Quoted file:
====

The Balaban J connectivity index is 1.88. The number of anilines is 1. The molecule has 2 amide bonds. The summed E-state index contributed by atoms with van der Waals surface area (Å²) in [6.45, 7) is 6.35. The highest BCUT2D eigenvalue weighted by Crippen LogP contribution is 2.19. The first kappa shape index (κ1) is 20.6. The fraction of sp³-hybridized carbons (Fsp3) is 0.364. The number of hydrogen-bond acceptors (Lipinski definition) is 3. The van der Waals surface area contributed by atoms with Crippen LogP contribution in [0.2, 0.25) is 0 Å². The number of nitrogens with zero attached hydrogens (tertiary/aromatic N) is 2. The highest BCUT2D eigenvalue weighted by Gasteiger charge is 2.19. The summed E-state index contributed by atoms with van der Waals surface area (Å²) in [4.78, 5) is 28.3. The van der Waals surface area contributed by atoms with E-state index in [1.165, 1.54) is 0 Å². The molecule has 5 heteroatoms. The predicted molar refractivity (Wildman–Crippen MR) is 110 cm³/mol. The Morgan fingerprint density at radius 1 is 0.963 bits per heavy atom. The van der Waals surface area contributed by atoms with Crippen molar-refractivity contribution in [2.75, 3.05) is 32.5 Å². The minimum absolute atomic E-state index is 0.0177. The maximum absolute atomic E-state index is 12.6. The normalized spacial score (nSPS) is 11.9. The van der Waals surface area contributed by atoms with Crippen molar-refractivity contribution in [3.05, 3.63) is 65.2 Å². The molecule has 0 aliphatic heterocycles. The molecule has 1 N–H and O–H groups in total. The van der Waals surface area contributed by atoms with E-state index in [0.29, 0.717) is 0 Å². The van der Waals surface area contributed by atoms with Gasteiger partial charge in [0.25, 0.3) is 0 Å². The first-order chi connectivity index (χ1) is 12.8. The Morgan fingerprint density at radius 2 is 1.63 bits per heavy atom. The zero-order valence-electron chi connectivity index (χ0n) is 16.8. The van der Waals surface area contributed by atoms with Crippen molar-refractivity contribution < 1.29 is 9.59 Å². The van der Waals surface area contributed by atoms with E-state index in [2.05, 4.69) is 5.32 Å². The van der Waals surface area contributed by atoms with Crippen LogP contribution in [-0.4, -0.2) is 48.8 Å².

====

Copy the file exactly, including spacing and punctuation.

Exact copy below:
The Balaban J connectivity index is 1.88. The number of anilines is 1. The molecule has 2 amide bonds. The summed E-state index contributed by atoms with van der Waals surface area (Å²) in [6.45, 7) is 6.35. The highest BCUT2D eigenvalue weighted by Crippen LogP contribution is 2.19. The first kappa shape index (κ1) is 20.6. The fraction of sp³-hybridized carbons (Fsp3) is 0.364. The number of hydrogen-bond acceptors (Lipinski definition) is 3. The van der Waals surface area contributed by atoms with Crippen LogP contribution in [0.2, 0.25) is 0 Å². The number of nitrogens with zero attached hydrogens (tertiary/aromatic N) is 2. The highest BCUT2D eigenvalue weighted by Gasteiger charge is 2.19. The summed E-state index contributed by atoms with van der Waals surface area (Å²) in [4.78, 5) is 28.3. The van der Waals surface area contributed by atoms with E-state index in [1.165, 1.54) is 0 Å². The molecule has 5 heteroatoms. The predicted molar refractivity (Wildman–Crippen MR) is 110 cm³/mol. The Morgan fingerprint density at radius 1 is 0.963 bits per heavy atom. The van der Waals surface area contributed by atoms with Crippen molar-refractivity contribution in [2.75, 3.05) is 32.5 Å². The minimum absolute atomic E-state index is 0.0177. The maximum absolute atomic E-state index is 12.6. The normalized spacial score (nSPS) is 11.9. The van der Waals surface area contributed by atoms with Crippen molar-refractivity contribution in [3.05, 3.63) is 65.2 Å². The molecule has 0 aliphatic heterocycles. The molecule has 1 N–H and O–H groups in total. The van der Waals surface area contributed by atoms with E-state index in [0.29, 0.717) is 0 Å². The van der Waals surface area contributed by atoms with Gasteiger partial charge in [0.25, 0.3) is 0 Å². The first-order chi connectivity index (χ1) is 12.8. The Morgan fingerprint density at radius 2 is 1.63 bits per heavy atom. The zero-order valence-electron chi connectivity index (χ0n) is 16.8. The van der Waals surface area contributed by atoms with Crippen molar-refractivity contribution < 1.29 is 9.59 Å². The van der Waals surface area contributed by atoms with E-state index in [2.05, 4.69) is 5.32 Å². The van der Waals surface area contributed by atoms with Crippen LogP contribution in [-0.4, -0.2) is 48.8 Å².